... The large changes in the seasonal cycle show that significant changes have occurred in net photosynthetic uptake of CO 2 in the summer (31) and in fall respiration (37). The carbon isotopic data help clarify that large-scale changes in water-use efficiency have accompanied the rise in CO 2 (74) and the COS data support a large increase in GPP (126). These large changes, which were partly unanticipated by ecologists (e.g., 128), have played a major role in motivating research into the terrestrial carbon cycle in recent years. ...
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The past century has been a time of unparalleled changes in global climate and global biogeochemistry. At the forefront of the study of these changes are regular time-series observations at remote stations of atmospheric CO 2 , isotopes of CO 2 , and related species, such as O 2 and carbonyl sulfide (COS). These records now span many decades and contain a wide spectrum of signals, from seasonal cycles to long-term trends. These signals are variously related to carbon sources and sinks, rates of photosynthesis and respiration of both land and oceanic ecosystems, and rates of air-sea exchange, providing unique insights into natural biogeochemical cycles and their ongoing changes. This review provides a broad overview of these records, focusing on what they have taught us about large-scale global biogeochemical change.
... Soil-water content will vary locally in response to variations in precipitation patterns, permafrost thawing, and evaporative demands, with wet areas of Earth likely to become even wetter (17,18), leading in the end to wetland expansion (19). Ultimately, substrate availability may also change in response to the observed increase in primary productivity, mainly driven by CO 2 fertilization (20) or by increased bioavailability in carbon-rich soils and permafrost (21). Because of the multiple feedbacks between climate and the drivers of CH 4 emissions, wetlands have the potential to substantially amplify human-induced climate change and are therefore ecosystems of major concern for prediction of future climate trajectories. ...
... Our emission estimates that ignore the contribution of new wetland areas are in the lower range of previous findings (18)(19)(20)(21)(22), whereas our estimates corrected by wetland expansion but ignoring adaptation are lower than ones reported by Zhang et al. (19) and rather similar by the values reported by Shindell et al. (38) (Fig. 3 and fig. S11). ...
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Wetlands are a major source of methane (CH 4 ) and contribute between 30 and 40% to the total CH 4 emissions. Wetland CH 4 emissions depend on temperature, water table depth, and both the quantity and quality of organic matter. Global warming will affect these three drivers of methanogenesis, raising questions about the feedbacks between natural methane production and climate change. Until present the large-scale response of wetland CH 4 emissions to climate has been investigated with land-surface models that have produced contrasting results. Here, we produce a novel global estimate of wetland methane emissions based on atmospheric inverse modeling of CH 4 fluxes and observed temperature and precipitation. Our data-driven model suggests that by 2100, current emissions may increase by 50% to 80%, which is within the range of 50% and 150% reported in previous studies. This finding highlights the importance of limiting global warming below 2°C to avoid substantial climate feedbacks driven by methane emissions from natural wetlands.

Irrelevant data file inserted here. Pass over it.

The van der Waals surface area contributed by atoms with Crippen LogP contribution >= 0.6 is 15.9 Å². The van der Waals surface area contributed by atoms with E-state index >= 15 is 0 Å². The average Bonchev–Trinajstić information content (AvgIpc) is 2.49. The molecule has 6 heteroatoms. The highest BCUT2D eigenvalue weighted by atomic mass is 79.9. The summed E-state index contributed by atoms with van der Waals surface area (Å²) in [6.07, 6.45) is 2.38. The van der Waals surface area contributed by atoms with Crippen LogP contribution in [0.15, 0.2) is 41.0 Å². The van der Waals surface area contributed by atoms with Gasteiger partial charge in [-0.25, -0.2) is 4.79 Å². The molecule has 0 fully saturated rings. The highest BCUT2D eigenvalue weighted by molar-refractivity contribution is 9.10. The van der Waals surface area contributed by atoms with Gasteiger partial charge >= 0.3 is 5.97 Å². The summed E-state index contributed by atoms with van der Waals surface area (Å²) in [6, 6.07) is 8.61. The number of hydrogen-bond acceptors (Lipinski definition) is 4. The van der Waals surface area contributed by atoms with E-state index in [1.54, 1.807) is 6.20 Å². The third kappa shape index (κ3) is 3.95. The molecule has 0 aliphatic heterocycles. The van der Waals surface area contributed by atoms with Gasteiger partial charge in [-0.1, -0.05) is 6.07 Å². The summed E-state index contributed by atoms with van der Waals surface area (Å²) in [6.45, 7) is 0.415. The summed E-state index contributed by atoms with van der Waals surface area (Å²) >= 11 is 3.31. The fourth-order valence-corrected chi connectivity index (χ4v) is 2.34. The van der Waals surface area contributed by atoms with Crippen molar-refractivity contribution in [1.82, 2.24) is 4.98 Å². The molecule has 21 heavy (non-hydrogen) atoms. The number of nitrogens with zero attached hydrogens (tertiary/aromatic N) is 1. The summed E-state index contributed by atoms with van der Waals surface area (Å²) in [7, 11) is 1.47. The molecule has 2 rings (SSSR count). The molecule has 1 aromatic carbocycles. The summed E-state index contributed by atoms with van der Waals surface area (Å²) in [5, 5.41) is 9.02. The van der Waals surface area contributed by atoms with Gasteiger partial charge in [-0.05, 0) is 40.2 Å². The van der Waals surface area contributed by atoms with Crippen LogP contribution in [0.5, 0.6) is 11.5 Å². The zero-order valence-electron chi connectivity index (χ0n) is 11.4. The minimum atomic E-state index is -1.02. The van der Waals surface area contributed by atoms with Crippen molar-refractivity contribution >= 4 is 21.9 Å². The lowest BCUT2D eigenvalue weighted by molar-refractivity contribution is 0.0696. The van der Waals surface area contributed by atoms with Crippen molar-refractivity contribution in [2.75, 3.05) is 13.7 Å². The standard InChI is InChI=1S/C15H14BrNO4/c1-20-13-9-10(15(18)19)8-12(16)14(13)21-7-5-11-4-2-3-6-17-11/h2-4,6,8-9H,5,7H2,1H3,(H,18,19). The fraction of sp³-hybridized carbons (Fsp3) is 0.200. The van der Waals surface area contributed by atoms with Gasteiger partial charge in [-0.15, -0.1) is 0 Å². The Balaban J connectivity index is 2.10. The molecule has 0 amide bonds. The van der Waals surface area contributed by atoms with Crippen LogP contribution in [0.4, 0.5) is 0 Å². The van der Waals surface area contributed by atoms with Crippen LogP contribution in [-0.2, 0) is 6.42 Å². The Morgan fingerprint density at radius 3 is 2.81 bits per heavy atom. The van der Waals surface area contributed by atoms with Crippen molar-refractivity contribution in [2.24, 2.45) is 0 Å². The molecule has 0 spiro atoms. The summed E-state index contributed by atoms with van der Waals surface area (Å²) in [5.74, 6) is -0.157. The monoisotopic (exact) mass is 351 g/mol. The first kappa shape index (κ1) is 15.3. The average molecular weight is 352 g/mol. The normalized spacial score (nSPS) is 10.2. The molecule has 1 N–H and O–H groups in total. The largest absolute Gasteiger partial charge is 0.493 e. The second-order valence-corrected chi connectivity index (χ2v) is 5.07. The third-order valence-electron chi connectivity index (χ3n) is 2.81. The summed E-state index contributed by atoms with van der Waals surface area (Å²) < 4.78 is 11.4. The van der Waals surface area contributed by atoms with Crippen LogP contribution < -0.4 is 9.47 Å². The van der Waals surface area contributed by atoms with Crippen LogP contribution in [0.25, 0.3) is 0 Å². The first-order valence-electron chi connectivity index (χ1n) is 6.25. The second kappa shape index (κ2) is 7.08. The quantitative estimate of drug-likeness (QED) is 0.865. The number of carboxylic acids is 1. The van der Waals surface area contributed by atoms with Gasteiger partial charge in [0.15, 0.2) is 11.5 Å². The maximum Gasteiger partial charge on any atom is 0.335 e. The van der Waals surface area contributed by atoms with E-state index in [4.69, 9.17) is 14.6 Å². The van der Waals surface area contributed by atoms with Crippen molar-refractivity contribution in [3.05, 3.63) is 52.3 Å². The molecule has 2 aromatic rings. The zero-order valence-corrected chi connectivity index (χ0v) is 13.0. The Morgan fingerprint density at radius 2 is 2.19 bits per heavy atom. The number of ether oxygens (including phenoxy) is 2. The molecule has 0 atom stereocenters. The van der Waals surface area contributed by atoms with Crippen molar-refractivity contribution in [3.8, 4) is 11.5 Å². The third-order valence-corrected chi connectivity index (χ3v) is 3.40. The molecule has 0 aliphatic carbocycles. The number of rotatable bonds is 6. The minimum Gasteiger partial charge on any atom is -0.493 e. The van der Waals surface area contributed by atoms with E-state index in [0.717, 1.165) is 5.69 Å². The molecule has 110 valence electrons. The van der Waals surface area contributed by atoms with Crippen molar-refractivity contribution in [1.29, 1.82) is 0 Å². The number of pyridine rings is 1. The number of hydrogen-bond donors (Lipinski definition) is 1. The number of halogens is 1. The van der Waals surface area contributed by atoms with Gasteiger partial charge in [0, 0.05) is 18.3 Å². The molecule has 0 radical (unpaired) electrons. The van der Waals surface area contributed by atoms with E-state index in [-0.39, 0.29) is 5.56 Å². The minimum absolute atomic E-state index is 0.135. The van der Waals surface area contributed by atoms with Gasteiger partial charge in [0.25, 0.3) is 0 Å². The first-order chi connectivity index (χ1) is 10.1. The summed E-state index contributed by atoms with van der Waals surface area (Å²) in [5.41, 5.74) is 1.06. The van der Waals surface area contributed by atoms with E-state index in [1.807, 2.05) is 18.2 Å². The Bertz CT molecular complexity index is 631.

... [COS] a is the background atmospheric COS mixing ratio considered here to be a constant (500 ppt); g T_COS , g B_COS , g S_COS , and g I_COS are respectively the total, boundary layer, stomatal, and internal conductances to COS (mol COS m −2 s −1 ); and g B_W and g S_W are respectively the boundary layer and stomatal conductances to water vapour (mol H 2 O m −2 s −1 ). Note that in this work [COS] a is held constant when computing the COS fluxes, contrary to Berry et al. (2013) and Campbell et al. (2017), where [COS] a is dynamic and taken from the previous time step's PCTM (Parameterized Chemical Transport Model) value. The uncertainty introduced by this simplification is evaluated in the Discussion section. ...
Article
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Land surface modellers need measurable proxies to constrain the quantity of carbon dioxide (CO2) assimilated by continental plants through photosynthesis, known as gross primary production (GPP). Carbonyl sulfide (COS), which is taken up by leaves through their stomates and then hydrolysed by photosynthetic enzymes, is a candidate GPP proxy. A former study with the ORCHIDEE land surface model used a fixed ratio of COS uptake to CO2 uptake normalised to respective ambient concentrations for each vegetation type (leaf relative uptake, LRU) to compute vegetation COS fluxes from GPP. The LRU approach is known to have limited accuracy since the LRU ratio changes with variables such as photosynthetically active radiation (PAR): while CO2 uptake slows under low light, COS uptake is not light limited. However, the LRU approach has been popular for COS–GPP proxy studies because of its ease of application and apparent low contribution to uncertainty for regional-scale applications. In this study we refined the COS–GPP relationship and implemented in ORCHIDEE a mechanistic model that describes COS uptake by continental vegetation. We compared the simulated COS fluxes against measured hourly COS fluxes at two sites and studied the model behaviour and links with environmental drivers. We performed simulations at a global scale, and we estimated the global COS uptake by vegetation to be −756 Gg S yr−1, in the middle range of former studies (−490 to −1335 Gg S yr−1). Based on monthly mean fluxes simulated by the mechanistic approach in ORCHIDEE, we derived new LRU values for the different vegetation types, ranging between 0.92 and 1.72, close to recently published averages for observed values of 1.21 for C4 and 1.68 for C3 plants. We transported the COS using the monthly vegetation COS fluxes derived from both the mechanistic and the LRU approaches, and we evaluated the simulated COS concentrations at NOAA sites. Although the mechanistic approach was more appropriate when comparing to high-temporal-resolution COS flux measurements, both approaches gave similar results when transporting with monthly COS fluxes and evaluating COS concentrations at stations. In our study, uncertainties between these two approaches are of secondary importance compared to the uncertainties in the COS global budget, which are currently a limiting factor to the potential of COS concentrations to constrain GPP simulated by land surface models on the global scale.